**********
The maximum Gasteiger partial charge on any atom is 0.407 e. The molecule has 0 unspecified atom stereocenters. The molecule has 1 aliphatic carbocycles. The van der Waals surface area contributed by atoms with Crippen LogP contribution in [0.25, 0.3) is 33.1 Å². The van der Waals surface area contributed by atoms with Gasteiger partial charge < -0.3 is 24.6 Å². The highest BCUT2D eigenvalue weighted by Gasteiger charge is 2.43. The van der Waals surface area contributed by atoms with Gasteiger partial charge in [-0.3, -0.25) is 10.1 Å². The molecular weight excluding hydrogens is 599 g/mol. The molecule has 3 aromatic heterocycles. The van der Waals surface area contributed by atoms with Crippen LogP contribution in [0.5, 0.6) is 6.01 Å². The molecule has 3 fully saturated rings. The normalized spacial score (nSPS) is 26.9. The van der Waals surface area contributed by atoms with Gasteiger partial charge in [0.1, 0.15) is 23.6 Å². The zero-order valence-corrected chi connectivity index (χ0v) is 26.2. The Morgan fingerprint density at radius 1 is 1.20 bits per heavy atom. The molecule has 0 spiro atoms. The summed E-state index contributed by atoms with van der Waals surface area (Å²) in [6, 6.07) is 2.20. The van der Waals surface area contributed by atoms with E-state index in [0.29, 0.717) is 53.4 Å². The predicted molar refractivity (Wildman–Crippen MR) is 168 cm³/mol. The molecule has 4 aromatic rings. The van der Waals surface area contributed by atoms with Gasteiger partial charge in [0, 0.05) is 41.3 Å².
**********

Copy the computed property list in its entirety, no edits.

The maximum Gasteiger partial charge on any atom is 0.407 e. The molecule has 0 unspecified atom stereocenters. The molecule has 1 aliphatic carbocycles. The van der Waals surface area contributed by atoms with Crippen LogP contribution in [0.25, 0.3) is 33.1 Å². The van der Waals surface area contributed by atoms with Gasteiger partial charge < -0.3 is 24.6 Å². The highest BCUT2D eigenvalue weighted by Gasteiger charge is 2.43. The van der Waals surface area contributed by atoms with Gasteiger partial charge in [-0.3, -0.25) is 10.1 Å². The molecular weight excluding hydrogens is 599 g/mol. The molecule has 3 aromatic heterocycles. The van der Waals surface area contributed by atoms with Crippen LogP contribution in [0.5, 0.6) is 6.01 Å². The molecule has 3 fully saturated rings. The normalized spacial score (nSPS) is 26.9. The van der Waals surface area contributed by atoms with Gasteiger partial charge in [0.1, 0.15) is 23.6 Å². The zero-order valence-corrected chi connectivity index (χ0v) is 26.2. The Morgan fingerprint density at radius 1 is 1.20 bits per heavy atom. The molecule has 0 spiro atoms. The summed E-state index contributed by atoms with van der Waals surface area (Å²) in [6, 6.07) is 2.20. The van der Waals surface area contributed by atoms with E-state index in [0.29, 0.717) is 53.4 Å². The predicted molar refractivity (Wildman–Crippen MR) is 168 cm³/mol. The molecule has 4 aromatic rings. The van der Waals surface area contributed by atoms with Gasteiger partial charge in [0, 0.05) is 41.3 Å².